Feb. 26, 2016 | By Bruce R. Feldman
First published on Feb. 25, 2014 on hollywoodisaplacewhere.com
A veteran campaign consultant recalled this incident at the 1967 Academy Awards ceremony: I worked on the campaign for “Who’s Afraid of Virginia Wolf.” It got nominations in every category for which it was eligible, only the second film to achieve that. (“Cimarron” was the other.) The anticipation was heavy on awards night, to say the least. All of the stars and filmmakers were present, except for Sandy Dennis, who played Honey, the fragile, neurotic wife of George Segal. She had stayed in New York and had arranged for Mike Nichols to accept her award should she win.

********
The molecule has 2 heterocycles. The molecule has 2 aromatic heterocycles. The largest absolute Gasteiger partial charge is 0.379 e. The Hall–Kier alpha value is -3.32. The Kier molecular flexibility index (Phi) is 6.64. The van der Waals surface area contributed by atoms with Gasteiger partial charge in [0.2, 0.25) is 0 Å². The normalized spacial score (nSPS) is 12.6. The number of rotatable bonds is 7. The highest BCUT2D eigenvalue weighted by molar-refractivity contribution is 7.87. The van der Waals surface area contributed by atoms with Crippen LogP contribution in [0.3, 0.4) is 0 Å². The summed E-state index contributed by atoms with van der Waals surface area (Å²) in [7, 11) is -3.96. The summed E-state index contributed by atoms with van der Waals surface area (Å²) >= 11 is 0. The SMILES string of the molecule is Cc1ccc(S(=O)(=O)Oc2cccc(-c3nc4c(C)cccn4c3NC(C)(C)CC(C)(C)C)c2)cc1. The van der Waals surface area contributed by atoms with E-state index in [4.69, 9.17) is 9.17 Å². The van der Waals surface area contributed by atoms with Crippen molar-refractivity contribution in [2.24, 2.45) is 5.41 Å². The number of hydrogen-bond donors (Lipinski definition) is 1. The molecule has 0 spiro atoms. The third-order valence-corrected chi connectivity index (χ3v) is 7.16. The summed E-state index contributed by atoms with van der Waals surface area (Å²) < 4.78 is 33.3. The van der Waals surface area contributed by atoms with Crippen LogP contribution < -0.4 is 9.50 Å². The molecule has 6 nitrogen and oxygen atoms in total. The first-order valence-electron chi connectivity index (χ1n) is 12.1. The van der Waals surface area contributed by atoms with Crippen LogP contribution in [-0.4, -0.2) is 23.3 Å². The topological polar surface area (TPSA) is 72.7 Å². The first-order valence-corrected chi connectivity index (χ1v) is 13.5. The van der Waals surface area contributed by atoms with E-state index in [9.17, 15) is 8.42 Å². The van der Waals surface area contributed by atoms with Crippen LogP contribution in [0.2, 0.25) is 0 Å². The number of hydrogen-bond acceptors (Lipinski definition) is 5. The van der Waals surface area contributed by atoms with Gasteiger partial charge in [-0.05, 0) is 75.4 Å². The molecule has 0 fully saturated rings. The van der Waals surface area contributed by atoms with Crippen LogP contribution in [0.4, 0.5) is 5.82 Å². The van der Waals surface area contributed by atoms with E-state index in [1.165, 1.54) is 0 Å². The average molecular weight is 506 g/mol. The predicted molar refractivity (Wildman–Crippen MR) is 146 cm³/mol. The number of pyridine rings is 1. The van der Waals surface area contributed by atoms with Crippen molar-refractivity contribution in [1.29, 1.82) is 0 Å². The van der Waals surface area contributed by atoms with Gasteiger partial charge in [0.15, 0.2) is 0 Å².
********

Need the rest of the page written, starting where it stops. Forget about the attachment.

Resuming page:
Of course, she won for Best Supporting Actress. Nichols took the Oscar, gave a brief 16-second acceptance speech on her behalf, then quickly walked off the stage. I was standing in the wings. As soon has he saw me, he thrust the statuette in my hands. “Here," he said. "Take this. It’s bad luck for me!” And it was, for while the film won five Oscars that evening, the Best Director award went not to Nichols but to Fred Zinneman for “A Man for All Seasons.” It turned out to be a temporary bump in the road for Mike. The very next year he won for "The Graduate,” his first and only Academy Award. Got an Oscar story you want to share? Write us at email@example.com